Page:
Sunday, 29 March 2015
Last updated 2 days ago
Jun 11 2008 | 2:00am ET
The average American probably accepts the economic slowdown as collateral damage of good times gone by, and thinks that it will eventually right itself. But Carl Icahn, the famed activist investor, hedge fund manager and so-called corporate raider sees things a bit differently.
In fact, Icahn says the country faces real economic problems due to corporate board members who mostly “don’t know what the hell they’re doing.”
Icahn, speaking to a group of journalists last night in New York, lays the blame of rising gas prices, unemployment and the receding housing market squarely at the feet of “a system that really doesn’t work” and a dysfunction in corporate management and governance.
“We cannot compete in the global system, and the problem we have is management and waste,” Icahn said. “We’ve become a second-rate country and our dollar is falling apart. We’ve been getting from the rest of the world cheap goods and services keeping inflation down… and now we’re paying the price for poor management.”
According to Icahn, corporate governance hasn’t changed much since he first became an activist investor in the early 1980s.
“You go to a board meeting and there are people reading the papers, eating doughnuts and getting their checks for being board members,” he said. “Then the CFO comes out and no matter how badly the company is doing, he can always find some graph with a line pointing straight up and other graphs with red, green and yellow lines that nobody knows anything about. Then everybody packs up and goes to the airport.”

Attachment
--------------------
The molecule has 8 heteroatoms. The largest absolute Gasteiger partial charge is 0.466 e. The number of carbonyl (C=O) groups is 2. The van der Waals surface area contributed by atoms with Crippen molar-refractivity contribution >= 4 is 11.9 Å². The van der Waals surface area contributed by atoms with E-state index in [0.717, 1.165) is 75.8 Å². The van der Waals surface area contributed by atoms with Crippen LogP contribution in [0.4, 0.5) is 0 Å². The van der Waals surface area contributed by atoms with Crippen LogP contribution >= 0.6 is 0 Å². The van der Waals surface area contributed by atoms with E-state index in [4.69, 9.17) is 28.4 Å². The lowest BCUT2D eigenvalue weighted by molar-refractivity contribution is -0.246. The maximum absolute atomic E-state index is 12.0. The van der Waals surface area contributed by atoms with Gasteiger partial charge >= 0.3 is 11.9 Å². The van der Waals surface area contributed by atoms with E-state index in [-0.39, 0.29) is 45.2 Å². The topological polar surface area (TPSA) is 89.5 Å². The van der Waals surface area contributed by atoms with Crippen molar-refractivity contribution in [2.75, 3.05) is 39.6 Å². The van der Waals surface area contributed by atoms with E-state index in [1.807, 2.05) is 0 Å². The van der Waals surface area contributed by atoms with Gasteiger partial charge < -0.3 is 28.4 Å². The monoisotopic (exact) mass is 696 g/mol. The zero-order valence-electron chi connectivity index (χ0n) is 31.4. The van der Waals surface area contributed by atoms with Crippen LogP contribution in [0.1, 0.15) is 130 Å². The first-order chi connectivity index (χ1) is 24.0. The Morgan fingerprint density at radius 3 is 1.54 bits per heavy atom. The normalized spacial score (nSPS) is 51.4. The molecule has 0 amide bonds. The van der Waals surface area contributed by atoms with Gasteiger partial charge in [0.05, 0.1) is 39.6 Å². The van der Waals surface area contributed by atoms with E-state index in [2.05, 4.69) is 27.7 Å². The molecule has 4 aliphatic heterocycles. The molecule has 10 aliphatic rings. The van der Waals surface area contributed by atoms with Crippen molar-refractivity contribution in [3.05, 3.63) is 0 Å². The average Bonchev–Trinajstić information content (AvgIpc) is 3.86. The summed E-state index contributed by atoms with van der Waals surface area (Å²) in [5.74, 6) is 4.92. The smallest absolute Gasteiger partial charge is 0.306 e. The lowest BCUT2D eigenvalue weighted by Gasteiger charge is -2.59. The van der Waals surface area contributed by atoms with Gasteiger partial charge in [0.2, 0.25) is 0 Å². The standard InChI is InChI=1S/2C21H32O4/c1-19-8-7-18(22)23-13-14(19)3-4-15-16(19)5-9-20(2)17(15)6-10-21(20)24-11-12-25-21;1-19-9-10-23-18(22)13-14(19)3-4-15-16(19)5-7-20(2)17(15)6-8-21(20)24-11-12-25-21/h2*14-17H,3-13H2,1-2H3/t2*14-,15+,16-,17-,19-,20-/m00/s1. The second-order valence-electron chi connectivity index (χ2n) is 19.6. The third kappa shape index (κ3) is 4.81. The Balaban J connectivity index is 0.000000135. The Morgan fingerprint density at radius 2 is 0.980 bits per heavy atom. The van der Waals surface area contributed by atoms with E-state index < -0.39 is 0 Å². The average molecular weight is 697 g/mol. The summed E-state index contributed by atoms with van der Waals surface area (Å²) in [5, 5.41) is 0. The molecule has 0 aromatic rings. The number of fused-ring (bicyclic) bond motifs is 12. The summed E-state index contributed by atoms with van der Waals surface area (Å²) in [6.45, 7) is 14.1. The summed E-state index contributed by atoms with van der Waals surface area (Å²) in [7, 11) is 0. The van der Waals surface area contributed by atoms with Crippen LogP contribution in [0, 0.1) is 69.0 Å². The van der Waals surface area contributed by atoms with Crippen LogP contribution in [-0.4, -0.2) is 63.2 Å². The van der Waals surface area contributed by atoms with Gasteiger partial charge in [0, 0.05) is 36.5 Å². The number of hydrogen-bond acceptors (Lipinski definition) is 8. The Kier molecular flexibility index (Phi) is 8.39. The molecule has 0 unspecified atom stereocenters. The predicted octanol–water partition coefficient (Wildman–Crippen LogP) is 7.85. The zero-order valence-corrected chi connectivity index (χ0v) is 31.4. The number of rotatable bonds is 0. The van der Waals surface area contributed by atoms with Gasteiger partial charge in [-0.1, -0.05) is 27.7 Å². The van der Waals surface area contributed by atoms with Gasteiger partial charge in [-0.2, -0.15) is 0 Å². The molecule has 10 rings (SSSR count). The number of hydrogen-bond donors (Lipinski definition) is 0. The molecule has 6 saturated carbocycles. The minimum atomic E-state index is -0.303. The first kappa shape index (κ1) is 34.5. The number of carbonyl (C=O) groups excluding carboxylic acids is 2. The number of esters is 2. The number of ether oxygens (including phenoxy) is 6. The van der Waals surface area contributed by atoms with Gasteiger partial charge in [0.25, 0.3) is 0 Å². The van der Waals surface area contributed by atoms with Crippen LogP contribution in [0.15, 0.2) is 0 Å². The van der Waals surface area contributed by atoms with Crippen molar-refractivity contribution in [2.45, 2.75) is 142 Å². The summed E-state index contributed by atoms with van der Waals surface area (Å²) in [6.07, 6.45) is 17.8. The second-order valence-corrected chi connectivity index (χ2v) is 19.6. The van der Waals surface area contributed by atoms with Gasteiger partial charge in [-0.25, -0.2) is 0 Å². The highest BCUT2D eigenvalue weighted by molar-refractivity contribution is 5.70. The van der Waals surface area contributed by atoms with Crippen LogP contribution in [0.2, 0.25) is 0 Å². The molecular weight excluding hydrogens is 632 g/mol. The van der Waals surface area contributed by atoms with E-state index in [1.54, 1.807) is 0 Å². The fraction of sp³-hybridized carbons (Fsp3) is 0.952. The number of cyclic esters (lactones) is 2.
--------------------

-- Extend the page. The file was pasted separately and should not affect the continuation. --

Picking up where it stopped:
Icahn added that he’s aware of board members who make $10,000 a week just for showing up to board meetings, while the average worker in the U.S. makes just over $20,000 per year.
While board members shouldn’t micromanage management teams, they must hold CEOs accountable for the company’s performance, Icahn said.
Mar 9 2015 | 6:35am ET
As more investors look to diversify, many are beginning to use retirement funds to invest in alternative assets such as private equity and real estate. Kelly Rodriques, CEO & President of PENSCO Trust Company, explains how companies can connect with those looking to use their retirement accounts in a different way. Read more…
Mar 20 2015 | 12:45pm ET
StreetWise Partners, a non-profit organization that works with low-income individuals to help them overcome employment barriers, raised over $275,000 at the 2015 Raising the Ante Charity Poker Tournament and Casino Event last Wednesday evening at Capitale. Here are some photos from the event. Read more…